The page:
The Certified Financial Planner Board of Standards’ Center for Financial Planning recently announced the winners of its Academic Research Colloquium for Financial Planning and Related Disciplines Best Paper Awards. Below are some of the papers that we thought were especially relevant to investment advisors.
1. Who Pays the Price for Bad Advice? The Role of Financial Vulnerability, Learning and Confirmation Bias By Julie Agnew, Hazel Bateman, Christine Eckert, Fedor Iskhakov, Jordan Louviere and Susan Thorp
Bernie Madoff committed a $17 billion fraud against 1,000 wealthy clients, but as this paper states, fraud isn’t limited to only wealthy clients. “Evidence of persistent misconduct by advisers, when combined with findings that cast doubt on whether advisers actually improve their clients’ portfolio outcomes, underscores the importance of choosing a high-quality financial adviser,” the researchers state.
This paper explores mechanisms that drive client choice of advisor and the willingness to pay for financial advice. As the authors state, “We show how consumers with certain characteristics can incur higher economic costs, and we find that predatory advisers can exacerbate these costs.”
What Your Peers Are Reading
What kinds of people will pay bad financial advisors? Younger, more trusting, more impulsive, less financially literate and less math-savvy participants were most vulnerable to paying a poor-quality advisor. Further, not only do these consumers seem to pay the higher price for bad advice, bad advisors will prey upon these groups.
“Poor financial advice can leave a lasting trail of destruction among unquestioning clients, as the Madoff case and numerous others show. This paper provides an explanation for why some clients are more likely to ignore bad signals about financial advisers and identifies those clients most vulnerable to manipulation by advisers.
“That is, they are more likely to follow a learning process that is consistent with confirmation bias,” the authors state in their conclusion, noting that combined with limited knowledge “can make a client too ready to follow an adviser of dubious quality and make them willing to pay more in fees.”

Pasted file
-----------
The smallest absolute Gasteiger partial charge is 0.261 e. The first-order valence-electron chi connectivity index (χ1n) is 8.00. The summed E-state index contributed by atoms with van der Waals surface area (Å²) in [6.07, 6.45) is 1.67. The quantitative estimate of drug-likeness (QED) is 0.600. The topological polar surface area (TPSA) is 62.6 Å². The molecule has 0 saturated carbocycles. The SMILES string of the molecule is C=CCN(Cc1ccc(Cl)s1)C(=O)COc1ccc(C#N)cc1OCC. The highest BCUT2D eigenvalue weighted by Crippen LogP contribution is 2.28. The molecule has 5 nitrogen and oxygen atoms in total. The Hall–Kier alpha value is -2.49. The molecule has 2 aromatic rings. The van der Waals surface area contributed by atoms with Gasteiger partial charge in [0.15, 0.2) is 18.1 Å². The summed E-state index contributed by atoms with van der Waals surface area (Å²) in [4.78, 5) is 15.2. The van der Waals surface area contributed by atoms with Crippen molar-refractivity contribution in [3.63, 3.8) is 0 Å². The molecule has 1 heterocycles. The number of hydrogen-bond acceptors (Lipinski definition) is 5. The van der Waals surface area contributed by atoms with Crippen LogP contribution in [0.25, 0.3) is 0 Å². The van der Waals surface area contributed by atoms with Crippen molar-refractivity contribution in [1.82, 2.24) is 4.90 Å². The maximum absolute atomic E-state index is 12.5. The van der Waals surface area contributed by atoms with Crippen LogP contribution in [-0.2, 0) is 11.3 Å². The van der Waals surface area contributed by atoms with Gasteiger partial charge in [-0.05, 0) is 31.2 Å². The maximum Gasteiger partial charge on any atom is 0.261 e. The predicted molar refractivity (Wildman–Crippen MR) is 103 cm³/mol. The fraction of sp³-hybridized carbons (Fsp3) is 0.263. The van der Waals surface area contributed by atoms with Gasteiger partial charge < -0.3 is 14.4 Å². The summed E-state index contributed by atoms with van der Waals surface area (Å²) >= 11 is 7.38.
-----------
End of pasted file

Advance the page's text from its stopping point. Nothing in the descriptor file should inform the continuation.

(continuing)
2. Measuring Financial Advice: Aligning Client Elicited and Revealed Risk By John Thompson, Longlong Feng, R. Mark Reesor, Chuck Grace and Adam Metzler
Financial advisors use questionnaires and discussions with clients to determine a suitable portfolio of assets that will allow clients to reach their investment objectives. This paper compares Know Your Client (KYC) profile risk allocations to their investment portfolio risk selections using a value-at-risk discrepancy methodology.
VaR is used to measure elicited and revealed risk to show whether clients are over-risked or under-risked, whether changes in KYC risk lead to changes in portfolio configuration and how cash flow affects a client’s portfolio risk.
The team demonstrated the effectiveness of VaR at measuring clients’ elicited and revealed risk on a dataset provided by a private Canadian financial dealership of over 50,000 accounts for over 27,000 clients and 300 advisors. By measuring both elicited and revealed risk using the same measure, they could determine how well a client’s portfolio aligns with their stated goals.
The study determined that using VaR to measure client risk provides valuable insight to advisors: to ensure that their practice is KYC compliant, to better tailor their client portfolios to stated goals, communicate advice to clients to either align their portfolios to stated goals or refresh their goals, and to monitor changes to the clients’ risk positions across their practice.
3. Racial Animosity and Black Financial Advisor Underrepresentation By Derek Tharp, Jeffrey A. DiBartolomeo, Michael G. Kothakota and Elizabeth Parks-Stamm.
Although Blacks represent 13.4% of U.S. population as of 2018, Black advisors represent only 1.6% of CFP professionals, according to CFP Board data from 2019. This number may be higher when the definition of financial advisors is expanded. However, representation of Black advisors is not consistent across the United States.